Covid-19 is here to stay as it becomes an endemic disease, experts predict

by DailyHealthPost Editorial

As countries struggle to put an end to the pandemic, scientists say the virus will stick around as an endemic disease similar to the common cold. That’s what researchers from Emory and Penn State universities predict will happen once most of the population becomes immune to Covid-19.

In a recent study published in Science, scientists examined COVID-19’s closest relatives to model a “best guess” at the virus’s future. Their forecast? The pandemic will eventually come to an end. But we will never be able to get rid of COVID-19 entirely. And they’re not the only ones predicting this outcome.

In January, Nature asked more than 100 immunologists, infectious-disease researchers and virologists working on the coronavirus whether it could be eradicated. Almost 90% of respondents think that the coronavirus will become endemic — meaning that it will continue to circulate in pockets of the global population for years to come.


“As long as there are people susceptible to COVID, COVID will spread,” said Dr. Anna Banerji, an infectious disease specialist at the University of Toronto. “It’s never going to go away.”

“We’ve been told that this virus will disappear. But it will not,” Dr. William Schaffner, a professor at the Vanderbilt University School of Medicine, tells CBS News. “We need to control it. We need to diminish its impact. But it’s going to be around hassling us for the foreseeable future. And by that I mean — years.”

A growing consensus of experts, including the WHO, predict the virus will keep existing as an endemic disease. Rather than the severe and unpredictable COVID-19 of today, endemics circulate within a particular population at a controlled rate, like the flu or chickenpox. Past pandemics like the Spanish Flu of 1918-1919 and the 2008 H1N1 outbreak have turned endemic.

What Is an Endemic Disease?

A pandemic turns endemic when a large portion of the population — the “herd” — achieves full or partial immunity through either infection or vaccination, stopping the disease from spreading like wildfire.

While the virus hasn’t been around very long, early research shows protective antibodies in recovered COVID-19 patients last for up to eight months. In addition, immune cells are able to “remember the virus,” making them “capable of fighting potential new infections faster and better than the original cells.”

The faster the virus spreads, the quicker it transitions to a more mild, endemic state, said Jennie Lavine, postdoctoral fellow at Emory University in Atlanta and lead author on the Science study.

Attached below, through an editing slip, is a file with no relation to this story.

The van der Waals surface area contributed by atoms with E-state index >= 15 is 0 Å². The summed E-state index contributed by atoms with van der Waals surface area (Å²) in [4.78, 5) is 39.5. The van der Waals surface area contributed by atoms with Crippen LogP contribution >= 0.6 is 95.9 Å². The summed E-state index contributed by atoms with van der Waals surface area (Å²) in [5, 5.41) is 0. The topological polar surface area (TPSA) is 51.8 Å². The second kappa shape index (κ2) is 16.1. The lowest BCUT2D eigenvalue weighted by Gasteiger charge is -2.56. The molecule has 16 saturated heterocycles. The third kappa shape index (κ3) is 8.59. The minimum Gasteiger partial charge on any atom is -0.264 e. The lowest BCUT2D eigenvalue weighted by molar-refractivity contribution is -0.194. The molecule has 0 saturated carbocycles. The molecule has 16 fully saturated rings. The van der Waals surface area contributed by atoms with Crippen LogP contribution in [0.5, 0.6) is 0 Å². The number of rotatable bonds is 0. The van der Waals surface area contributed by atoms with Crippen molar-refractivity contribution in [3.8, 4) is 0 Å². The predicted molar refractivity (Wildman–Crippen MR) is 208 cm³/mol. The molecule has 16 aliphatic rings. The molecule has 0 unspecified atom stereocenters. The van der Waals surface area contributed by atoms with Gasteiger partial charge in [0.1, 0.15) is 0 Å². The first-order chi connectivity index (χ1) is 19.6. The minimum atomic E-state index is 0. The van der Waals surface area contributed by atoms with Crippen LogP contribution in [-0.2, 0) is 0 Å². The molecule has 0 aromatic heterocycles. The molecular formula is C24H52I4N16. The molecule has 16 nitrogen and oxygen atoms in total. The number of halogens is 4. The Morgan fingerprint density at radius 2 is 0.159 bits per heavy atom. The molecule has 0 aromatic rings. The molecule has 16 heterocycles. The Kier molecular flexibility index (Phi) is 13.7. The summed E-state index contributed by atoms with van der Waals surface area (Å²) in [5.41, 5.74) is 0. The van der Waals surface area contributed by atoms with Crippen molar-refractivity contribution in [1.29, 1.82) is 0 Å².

However, allowing the virus to spread uncontrollably can cause high deaths and overwhelm hospitals in the short term. Ideally, most people avoid infection by following current health guidelines like wearing masks and social distancing until they can get the vaccine.

Just a Common Cold

Most people are first exposed to common cold coronaviruses at age three to five. After that point, people might get infected again, but they won’t get as sick. The study published in Science forecasts a similar outcome for COVID-19.

Lavine says it’s unlikely vaccines will provide “sterilizing immunity” — the kind needed to fully prevent infection — but they’ll reduce the severity of the disease, to the extent that once COVID-19 becomes endemic, getting it could actually be a good thing.

“It seems fairly likely to me that at some point, and I can’t give you an exact time down the road, but when people have had enough exposure to (COVID-19), that getting (reinfected) won’t be a big deal and actually has the benefit of providing these sort of natural boosters,” Lavine said, which can be useful for both “generally keeping immunity up and for keeping your immune system up to date with whatever strains are circulating at that moment.”

The Future of Covid-19

“Eradicating this virus right now from the world is a lot like trying to plan the construction of a stepping-stone pathway to the Moon. It’s unrealistic,” says Michael Osterholm, an epidemiologist at the University of Minnesota in Minneapolis.

But failure to eradicate the virus does not mean that death, illness or social isolation will continue on the scales seen so far.


The future will depend heavily on the type of immunity people acquire through infection or vaccination and how the virus evolves.

Influenza and human coronaviruses that cause common colds are also endemic: but a combination of annual vaccines and acquired immunity means that societies tolerate the seasonal deaths and illnesses they bring without requiring lockdowns, masks and social distancing.

The transition from pandemic to endemic will happen at different times in different places as infections and immunization rates vary, with a quarter of the world not expected to have access to a vaccine until 2022. The challenge now is to protect those most vulnerable to the virus, while we work toward reaching herd immunity.